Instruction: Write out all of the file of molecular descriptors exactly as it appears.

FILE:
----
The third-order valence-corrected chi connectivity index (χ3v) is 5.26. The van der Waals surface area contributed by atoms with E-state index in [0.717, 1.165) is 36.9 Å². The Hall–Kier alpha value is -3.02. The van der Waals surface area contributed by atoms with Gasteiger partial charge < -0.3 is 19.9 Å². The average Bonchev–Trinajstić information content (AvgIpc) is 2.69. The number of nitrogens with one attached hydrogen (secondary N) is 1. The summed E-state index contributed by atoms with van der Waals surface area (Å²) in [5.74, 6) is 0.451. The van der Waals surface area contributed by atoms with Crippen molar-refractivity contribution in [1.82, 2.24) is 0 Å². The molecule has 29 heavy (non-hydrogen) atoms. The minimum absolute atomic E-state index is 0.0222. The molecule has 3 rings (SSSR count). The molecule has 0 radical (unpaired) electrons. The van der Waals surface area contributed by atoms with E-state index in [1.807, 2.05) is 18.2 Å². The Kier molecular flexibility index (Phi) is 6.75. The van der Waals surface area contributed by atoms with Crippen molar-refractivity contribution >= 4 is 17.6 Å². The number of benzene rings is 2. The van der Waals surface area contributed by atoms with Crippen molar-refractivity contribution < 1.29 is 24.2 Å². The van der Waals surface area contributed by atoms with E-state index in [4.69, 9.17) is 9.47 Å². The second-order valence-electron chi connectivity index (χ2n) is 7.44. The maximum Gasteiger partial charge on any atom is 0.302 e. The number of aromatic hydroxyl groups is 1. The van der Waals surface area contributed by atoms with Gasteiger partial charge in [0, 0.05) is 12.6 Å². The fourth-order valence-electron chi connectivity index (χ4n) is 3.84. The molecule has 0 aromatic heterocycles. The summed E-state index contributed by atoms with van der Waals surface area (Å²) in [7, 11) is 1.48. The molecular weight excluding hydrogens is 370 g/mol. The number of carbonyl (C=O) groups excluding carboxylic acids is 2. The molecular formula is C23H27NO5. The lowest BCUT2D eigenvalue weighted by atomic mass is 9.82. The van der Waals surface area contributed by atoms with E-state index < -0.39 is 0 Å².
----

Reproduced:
The third-order valence-corrected chi connectivity index (χ3v) is 5.26. The van der Waals surface area contributed by atoms with E-state index in [0.717, 1.165) is 36.9 Å². The Hall–Kier alpha value is -3.02. The van der Waals surface area contributed by atoms with Gasteiger partial charge < -0.3 is 19.9 Å². The average Bonchev–Trinajstić information content (AvgIpc) is 2.69. The number of nitrogens with one attached hydrogen (secondary N) is 1. The summed E-state index contributed by atoms with van der Waals surface area (Å²) in [5.74, 6) is 0.451. The van der Waals surface area contributed by atoms with Crippen molar-refractivity contribution in [1.82, 2.24) is 0 Å². The molecule has 29 heavy (non-hydrogen) atoms. The minimum absolute atomic E-state index is 0.0222. The molecule has 3 rings (SSSR count). The molecule has 0 radical (unpaired) electrons. The van der Waals surface area contributed by atoms with E-state index in [1.807, 2.05) is 18.2 Å². The Kier molecular flexibility index (Phi) is 6.75. The van der Waals surface area contributed by atoms with Crippen molar-refractivity contribution >= 4 is 17.6 Å². The number of benzene rings is 2. The van der Waals surface area contributed by atoms with Crippen molar-refractivity contribution < 1.29 is 24.2 Å². The van der Waals surface area contributed by atoms with E-state index in [4.69, 9.17) is 9.47 Å². The second-order valence-electron chi connectivity index (χ2n) is 7.44. The maximum Gasteiger partial charge on any atom is 0.302 e. The number of aromatic hydroxyl groups is 1. The van der Waals surface area contributed by atoms with Gasteiger partial charge in [0, 0.05) is 12.6 Å². The fourth-order valence-electron chi connectivity index (χ4n) is 3.84. The molecule has 0 aromatic heterocycles. The summed E-state index contributed by atoms with van der Waals surface area (Å²) in [7, 11) is 1.48. The molecular weight excluding hydrogens is 370 g/mol. The number of carbonyl (C=O) groups excluding carboxylic acids is 2. The molecular formula is C23H27NO5. The lowest BCUT2D eigenvalue weighted by atomic mass is 9.82. The van der Waals surface area contributed by atoms with E-state index < -0.39 is 0 Å².